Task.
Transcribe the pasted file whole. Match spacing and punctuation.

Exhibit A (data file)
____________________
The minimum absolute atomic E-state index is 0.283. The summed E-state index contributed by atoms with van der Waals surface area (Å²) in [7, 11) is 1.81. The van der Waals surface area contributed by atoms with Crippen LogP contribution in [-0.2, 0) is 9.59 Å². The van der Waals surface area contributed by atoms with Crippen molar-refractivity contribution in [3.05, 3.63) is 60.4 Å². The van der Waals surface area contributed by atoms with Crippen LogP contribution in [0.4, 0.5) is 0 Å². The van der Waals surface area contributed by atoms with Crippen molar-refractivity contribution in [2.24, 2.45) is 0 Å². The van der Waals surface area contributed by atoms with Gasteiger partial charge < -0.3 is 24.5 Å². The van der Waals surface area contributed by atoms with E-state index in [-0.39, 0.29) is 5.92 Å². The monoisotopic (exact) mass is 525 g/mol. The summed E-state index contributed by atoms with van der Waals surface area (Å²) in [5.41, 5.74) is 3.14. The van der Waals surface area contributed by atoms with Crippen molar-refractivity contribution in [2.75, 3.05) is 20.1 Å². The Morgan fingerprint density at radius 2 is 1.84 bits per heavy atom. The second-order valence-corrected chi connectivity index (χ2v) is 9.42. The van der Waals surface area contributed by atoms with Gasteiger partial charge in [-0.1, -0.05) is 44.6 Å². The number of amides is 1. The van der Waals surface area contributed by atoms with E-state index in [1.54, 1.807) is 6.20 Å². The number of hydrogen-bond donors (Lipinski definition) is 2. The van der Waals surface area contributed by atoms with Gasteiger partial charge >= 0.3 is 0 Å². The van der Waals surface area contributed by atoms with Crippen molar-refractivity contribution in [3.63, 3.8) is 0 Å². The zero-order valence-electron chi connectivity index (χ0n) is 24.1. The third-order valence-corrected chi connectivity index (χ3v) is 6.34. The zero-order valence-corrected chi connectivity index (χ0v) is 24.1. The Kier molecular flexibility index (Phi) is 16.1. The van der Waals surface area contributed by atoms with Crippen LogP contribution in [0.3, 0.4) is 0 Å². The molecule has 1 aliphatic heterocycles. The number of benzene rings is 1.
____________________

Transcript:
The minimum absolute atomic E-state index is 0.283. The summed E-state index contributed by atoms with van der Waals surface area (Å²) in [7, 11) is 1.81. The van der Waals surface area contributed by atoms with Crippen LogP contribution in [-0.2, 0) is 9.59 Å². The van der Waals surface area contributed by atoms with Crippen molar-refractivity contribution in [3.05, 3.63) is 60.4 Å². The van der Waals surface area contributed by atoms with Crippen LogP contribution in [0.4, 0.5) is 0 Å². The van der Waals surface area contributed by atoms with Crippen molar-refractivity contribution in [2.24, 2.45) is 0 Å². The van der Waals surface area contributed by atoms with Gasteiger partial charge < -0.3 is 24.5 Å². The van der Waals surface area contributed by atoms with E-state index in [-0.39, 0.29) is 5.92 Å². The monoisotopic (exact) mass is 525 g/mol. The summed E-state index contributed by atoms with van der Waals surface area (Å²) in [5.41, 5.74) is 3.14. The van der Waals surface area contributed by atoms with Crippen molar-refractivity contribution in [2.75, 3.05) is 20.1 Å². The Morgan fingerprint density at radius 2 is 1.84 bits per heavy atom. The second-order valence-corrected chi connectivity index (χ2v) is 9.42. The van der Waals surface area contributed by atoms with Gasteiger partial charge in [-0.1, -0.05) is 44.6 Å². The number of amides is 1. The van der Waals surface area contributed by atoms with E-state index in [1.54, 1.807) is 6.20 Å². The number of hydrogen-bond donors (Lipinski definition) is 2. The van der Waals surface area contributed by atoms with Gasteiger partial charge >= 0.3 is 0 Å². The van der Waals surface area contributed by atoms with Crippen molar-refractivity contribution in [3.63, 3.8) is 0 Å². The zero-order valence-electron chi connectivity index (χ0n) is 24.1. The third-order valence-corrected chi connectivity index (χ3v) is 6.34. The zero-order valence-corrected chi connectivity index (χ0v) is 24.1. The Kier molecular flexibility index (Phi) is 16.1. The van der Waals surface area contributed by atoms with Crippen LogP contribution in [0.3, 0.4) is 0 Å². The molecule has 1 aliphatic heterocycles. The number of benzene rings is 1.